- They’re executed in a way that linking to the content makes sense. Or is even needed in order to add value to an article. For example, it’s something the publisher is directly referencing. Like a survey, statistic, infographic, or game.
Here are some techniques you can use to create link bait content. Plus link bait ideas for each technique.
Create Something Useful for Users
Offer the perfect solution to a pain point for users. It can be informative, instructive, or usable.
Here are some examples.
How-to guides walk readers through a process using actionable advice.
Write an easy-to-follow instructional guide on a process.
For example: How to Get Backlinks: 10 Strategies That Work
Bonus points if you take a unique approach, like negative framing (e.g., “How Not to Do SEO”).
Or addressing a very niche topic.
The key to creating a link-bait how-to guide is making it either original or exceptional. Ideally, both.
Guides and tutorials are everywhere. To stand out, tackle a less-covered topic and add unique insights, tips, and examples to your content.
Or make sure your guide is the best one out there. Making you the de facto resource for others to link to on the subject.
Create the definitive resource on a subject by explaining the subject from A to Z.
For example: The Complete Guide to Website Sitemaps
Being the expert on a subject will make publishers want to link to you. Because you can provide their readers with the best resource. And save the writer the trouble of explaining a complex idea within their work.
Guides can also be great for SEO—beyond bringing in links.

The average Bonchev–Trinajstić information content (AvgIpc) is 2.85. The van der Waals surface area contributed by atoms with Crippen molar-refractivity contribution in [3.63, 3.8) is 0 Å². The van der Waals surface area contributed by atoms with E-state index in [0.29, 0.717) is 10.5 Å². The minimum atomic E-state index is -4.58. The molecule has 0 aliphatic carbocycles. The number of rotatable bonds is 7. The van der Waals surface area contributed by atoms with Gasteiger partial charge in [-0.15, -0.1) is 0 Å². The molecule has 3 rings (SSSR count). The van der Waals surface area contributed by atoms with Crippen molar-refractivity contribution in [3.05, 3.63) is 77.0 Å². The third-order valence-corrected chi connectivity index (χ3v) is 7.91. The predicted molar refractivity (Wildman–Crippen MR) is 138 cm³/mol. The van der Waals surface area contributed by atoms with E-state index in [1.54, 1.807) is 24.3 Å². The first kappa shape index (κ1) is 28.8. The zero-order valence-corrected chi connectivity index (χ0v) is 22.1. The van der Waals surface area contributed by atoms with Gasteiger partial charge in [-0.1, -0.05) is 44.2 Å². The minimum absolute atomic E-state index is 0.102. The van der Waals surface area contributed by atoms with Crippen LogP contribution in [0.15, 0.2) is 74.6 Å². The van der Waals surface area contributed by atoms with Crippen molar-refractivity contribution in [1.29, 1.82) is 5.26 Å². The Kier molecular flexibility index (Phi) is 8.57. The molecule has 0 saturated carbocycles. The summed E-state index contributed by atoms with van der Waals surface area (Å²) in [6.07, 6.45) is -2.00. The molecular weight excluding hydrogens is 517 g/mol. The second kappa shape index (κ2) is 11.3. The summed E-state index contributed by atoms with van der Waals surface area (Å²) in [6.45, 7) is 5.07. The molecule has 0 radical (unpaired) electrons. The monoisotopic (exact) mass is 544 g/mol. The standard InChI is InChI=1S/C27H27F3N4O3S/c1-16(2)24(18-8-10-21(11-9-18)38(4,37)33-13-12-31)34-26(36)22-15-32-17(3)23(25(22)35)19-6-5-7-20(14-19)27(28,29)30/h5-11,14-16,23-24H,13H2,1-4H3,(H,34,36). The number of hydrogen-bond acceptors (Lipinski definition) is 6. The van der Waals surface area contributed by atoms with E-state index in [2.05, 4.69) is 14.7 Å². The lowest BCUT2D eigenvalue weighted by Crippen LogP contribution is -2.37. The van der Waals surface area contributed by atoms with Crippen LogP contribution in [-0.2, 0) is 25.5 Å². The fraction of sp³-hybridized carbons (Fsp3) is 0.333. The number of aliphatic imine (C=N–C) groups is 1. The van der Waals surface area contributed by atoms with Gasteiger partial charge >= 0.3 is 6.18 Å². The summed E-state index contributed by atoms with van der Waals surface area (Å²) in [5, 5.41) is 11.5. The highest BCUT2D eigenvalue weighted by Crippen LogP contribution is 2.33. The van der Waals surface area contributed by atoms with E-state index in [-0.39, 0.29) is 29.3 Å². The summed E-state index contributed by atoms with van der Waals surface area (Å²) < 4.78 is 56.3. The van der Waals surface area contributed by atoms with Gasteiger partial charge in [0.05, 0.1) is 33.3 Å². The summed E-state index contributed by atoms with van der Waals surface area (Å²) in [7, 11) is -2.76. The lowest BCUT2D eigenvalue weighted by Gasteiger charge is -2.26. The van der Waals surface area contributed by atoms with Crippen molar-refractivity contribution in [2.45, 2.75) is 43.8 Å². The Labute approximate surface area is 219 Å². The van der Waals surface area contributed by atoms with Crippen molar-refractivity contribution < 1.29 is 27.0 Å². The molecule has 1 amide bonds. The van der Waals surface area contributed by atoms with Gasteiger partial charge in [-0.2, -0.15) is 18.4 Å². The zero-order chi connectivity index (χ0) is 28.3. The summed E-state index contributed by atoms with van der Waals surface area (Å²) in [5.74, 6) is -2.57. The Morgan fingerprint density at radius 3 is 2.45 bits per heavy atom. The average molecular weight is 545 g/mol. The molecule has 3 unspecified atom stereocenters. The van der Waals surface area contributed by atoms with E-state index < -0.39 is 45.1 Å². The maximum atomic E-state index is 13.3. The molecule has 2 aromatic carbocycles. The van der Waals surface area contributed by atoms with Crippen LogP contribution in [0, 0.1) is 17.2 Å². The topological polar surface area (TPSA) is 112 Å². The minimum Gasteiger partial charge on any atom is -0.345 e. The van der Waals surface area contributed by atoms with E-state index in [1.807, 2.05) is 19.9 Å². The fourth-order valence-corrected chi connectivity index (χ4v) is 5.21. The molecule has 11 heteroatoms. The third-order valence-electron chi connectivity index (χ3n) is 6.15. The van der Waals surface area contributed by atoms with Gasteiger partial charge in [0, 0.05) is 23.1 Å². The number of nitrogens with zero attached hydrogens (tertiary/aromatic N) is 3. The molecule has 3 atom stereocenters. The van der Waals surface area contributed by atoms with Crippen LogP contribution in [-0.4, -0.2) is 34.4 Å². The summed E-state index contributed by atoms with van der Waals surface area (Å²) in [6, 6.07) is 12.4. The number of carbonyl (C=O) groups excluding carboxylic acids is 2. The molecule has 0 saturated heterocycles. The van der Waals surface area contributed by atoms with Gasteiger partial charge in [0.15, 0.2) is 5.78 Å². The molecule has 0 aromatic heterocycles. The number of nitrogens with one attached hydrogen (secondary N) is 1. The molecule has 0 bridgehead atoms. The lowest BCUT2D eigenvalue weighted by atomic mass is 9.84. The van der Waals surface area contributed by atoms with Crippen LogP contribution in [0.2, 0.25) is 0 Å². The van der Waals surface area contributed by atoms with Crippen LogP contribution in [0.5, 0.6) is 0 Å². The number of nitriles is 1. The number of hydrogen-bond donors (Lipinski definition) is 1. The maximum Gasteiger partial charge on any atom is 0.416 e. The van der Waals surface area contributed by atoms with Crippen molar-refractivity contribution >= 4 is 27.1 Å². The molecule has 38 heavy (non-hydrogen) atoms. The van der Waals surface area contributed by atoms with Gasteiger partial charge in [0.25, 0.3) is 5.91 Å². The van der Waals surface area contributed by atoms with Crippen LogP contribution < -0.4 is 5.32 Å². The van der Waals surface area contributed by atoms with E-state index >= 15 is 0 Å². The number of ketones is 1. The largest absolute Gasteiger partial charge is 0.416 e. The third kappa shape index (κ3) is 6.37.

They give you a chance to establish yourself as a subject-matter authority.
They allow you to hit more keywords. Including long-tail keywords, which are highly specific search terms with lower volumes.
For example, if you’re writing about how to clean cast iron cookware, creating a comprehensive guide allows you to hit long-tail keywords like “how to clean cast iron with salt” and “how to clean enamel cast iron.”
Tools, templates, calculators, and estimators all solve unique problems for the user. So publishers can offer them to users through links. And users can offer them to one another through social shares.
Tools also give you an opportunity to corner the market. Especially if it uses proprietary information. That means your tool can’t be replicated. And you’ll be the leading choice for anyone who wants to link to such a resource.
You can solve a problem for the user with a free tool, like a generator.
Or give users a template that they can download and customize to meet their needs. You can even offer a collection of templates.
For example: 9 Marketing Report Templates & Examples for SEO, SEM & More
You can also offer a calculator that converts metrics (like a USD-to-Euro converter) or provides quick answers to burning questions (like a BMI calculator).
Note: The examples BMI calculator and USD-to-Euro wouldn’t actually make good link bait. Because they’re already abundant online. Your tool should be innovative, or executed better than the competition.
Similar to calculators, estimators give users quick solutions to pain points. Estimate the amount of time, money, or other resources it will take the user to accomplish something.
Create Something Useful for Publishers
Along with solving pain points for users, you can solve pain points for publishers. This happens when you provide them with content that makes their job a little easier (like giving them a citation to use). Or even strokes their ego (like including their name in a list).
Publishers want a link they can use to back up a claim with hard numbers. Make a piece of content into a must-link citation by producing studies, surveys, and analyses:
For example: Top Trending Topics in 2023: What People Talk About Online
Content is more compelling and authoritative when it includes facts and figures. Giving a publisher the opportunity to replace “tons of dogs are adopted every year” with “over 2 million dogs are adopted every year” improves their piece of content. And gets you a link.
If you publish an interview with someone, they might want to link to that interview from their own website.